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dc.contributor.advisorBlier, Suzanne Preston
dc.contributor.authorHale, Catherine Meredith
dc.date.accessioned2013-09-04T21:09:40Z
dash.embargo.terms2017-06-07en_US
dash.embargo.terms2017-06-07
dc.date.issued2013-09-04
dc.date.submitted2013
dc.identifier.citationHale, Catherine Meredith. 2013. Asante Stools and the Matrilineage. Doctoral dissertation, Harvard University.en_US
dc.identifier.otherhttp://dissertations.umi.com/gsas.harvard:11004en
dc.identifier.urihttp://nrs.harvard.edu/urn-3:HUL.InstRepos:11004913
dc.description.abstractDiscussions of Asante stools in Western literature and museum records have focused exclusively on their association with male chiefs. My research, which combines archival and oral histories, and sets the existing literature and documentation on stools in comparative perspective, reframes existing thinking by asserting that asese dwa (sing. sese dwa), or conventional Asante stools, are intimately connected with women, and especially, queen mothers. Although the stool today is known widely as a symbol of male chieftaincy, chiefs do not sit on them in public. They use them only in very specific private spheres. It is queen mothers who sit on stools publically as seats of authority. The physical form of the stool, especially the mmaa dwa or "woman's stool" is a powerful symbol of female fecundity and the propagation of the Asante peoples. By exploring queen mother’s archives of stools and their dynamic uses of them, I present a more expansive history of these important cultural objects that challenges the taxonomies established by R. S. Rattray (1927) and others during the twentieth century. Contrary to the clearly defined hierarchies of symbolism, materials and structure that have informed assessments of historical stools in the West, Asante queen mothers have commissioned and used stools in an ongoing and context-dependent process of negotiation for at least a century. In this dissertation I explore the history of Asante stools since the late-nineteenth century through the lens of queen mothers’ perspectives.en_US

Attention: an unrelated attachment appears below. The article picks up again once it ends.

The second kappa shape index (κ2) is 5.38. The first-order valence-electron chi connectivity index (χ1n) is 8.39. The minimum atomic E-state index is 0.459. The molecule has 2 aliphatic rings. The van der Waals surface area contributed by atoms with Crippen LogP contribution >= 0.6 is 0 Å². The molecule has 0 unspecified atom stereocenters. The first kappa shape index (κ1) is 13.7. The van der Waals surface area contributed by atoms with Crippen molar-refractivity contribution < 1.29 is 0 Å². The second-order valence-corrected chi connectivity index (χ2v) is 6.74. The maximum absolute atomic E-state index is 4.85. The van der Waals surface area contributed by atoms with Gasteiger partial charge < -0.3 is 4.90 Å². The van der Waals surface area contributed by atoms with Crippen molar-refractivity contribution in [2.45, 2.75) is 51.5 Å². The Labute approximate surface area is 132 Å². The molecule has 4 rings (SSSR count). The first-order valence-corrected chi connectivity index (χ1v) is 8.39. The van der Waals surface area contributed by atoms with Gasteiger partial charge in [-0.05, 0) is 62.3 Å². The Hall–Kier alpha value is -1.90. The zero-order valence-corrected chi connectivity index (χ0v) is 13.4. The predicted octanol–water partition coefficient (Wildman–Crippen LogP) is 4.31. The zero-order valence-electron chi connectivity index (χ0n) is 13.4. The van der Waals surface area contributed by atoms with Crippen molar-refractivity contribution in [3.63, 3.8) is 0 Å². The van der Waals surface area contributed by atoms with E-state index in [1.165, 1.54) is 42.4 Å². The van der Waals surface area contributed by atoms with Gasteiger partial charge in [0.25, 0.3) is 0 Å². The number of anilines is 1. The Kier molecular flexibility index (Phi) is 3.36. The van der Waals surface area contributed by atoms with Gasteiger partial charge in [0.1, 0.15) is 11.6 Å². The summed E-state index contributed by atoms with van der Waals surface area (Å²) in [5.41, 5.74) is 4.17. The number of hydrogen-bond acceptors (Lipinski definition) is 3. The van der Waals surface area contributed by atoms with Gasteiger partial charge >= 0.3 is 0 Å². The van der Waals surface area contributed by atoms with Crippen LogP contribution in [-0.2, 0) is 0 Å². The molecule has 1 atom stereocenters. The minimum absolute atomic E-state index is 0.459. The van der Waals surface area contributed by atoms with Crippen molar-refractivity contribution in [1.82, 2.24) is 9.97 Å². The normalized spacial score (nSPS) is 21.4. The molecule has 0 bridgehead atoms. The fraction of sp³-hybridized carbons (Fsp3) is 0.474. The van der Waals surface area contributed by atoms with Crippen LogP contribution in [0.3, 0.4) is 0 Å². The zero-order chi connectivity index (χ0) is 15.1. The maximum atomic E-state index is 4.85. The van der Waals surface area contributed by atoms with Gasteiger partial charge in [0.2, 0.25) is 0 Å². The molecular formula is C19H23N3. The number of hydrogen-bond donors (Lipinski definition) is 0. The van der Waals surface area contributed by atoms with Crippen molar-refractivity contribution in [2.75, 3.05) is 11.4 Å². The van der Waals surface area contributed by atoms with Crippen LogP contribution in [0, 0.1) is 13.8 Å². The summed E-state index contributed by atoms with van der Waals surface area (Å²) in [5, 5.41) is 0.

dc.description.sponsorshipHistory of Art and Architectureen_US
dc.language.isoen_USen_US
dash.licenseLAA
dc.subjectArt historyen_US
dc.subjectAfrican studiesen_US
dc.subjectAsanteen_US
dc.subjectMatrilineageen_US
dc.subjectQueen mothersen_US
dc.subjectStoolsen_US
dc.titleAsante Stools and the Matrilineageen_US
dc.typeThesis or Dissertationen_US
dash.depositing.authorHale, Catherine Meredith
dc.date.available2017-06-07T07:30:46Z
thesis.degree.date2013en_US
thesis.degree.disciplineHistory of Art and Architectureen_US
thesis.degree.grantorHarvard Universityen_US
thesis.degree.leveldoctoralen_US
thesis.degree.namePh.D.en_US
dc.contributor.committeeMemberCummins, Thomasen_US
dc.contributor.committeeMemberBecker, Cynthiaen_US
dash.contributor.affiliatedHale, Catherine Meredith


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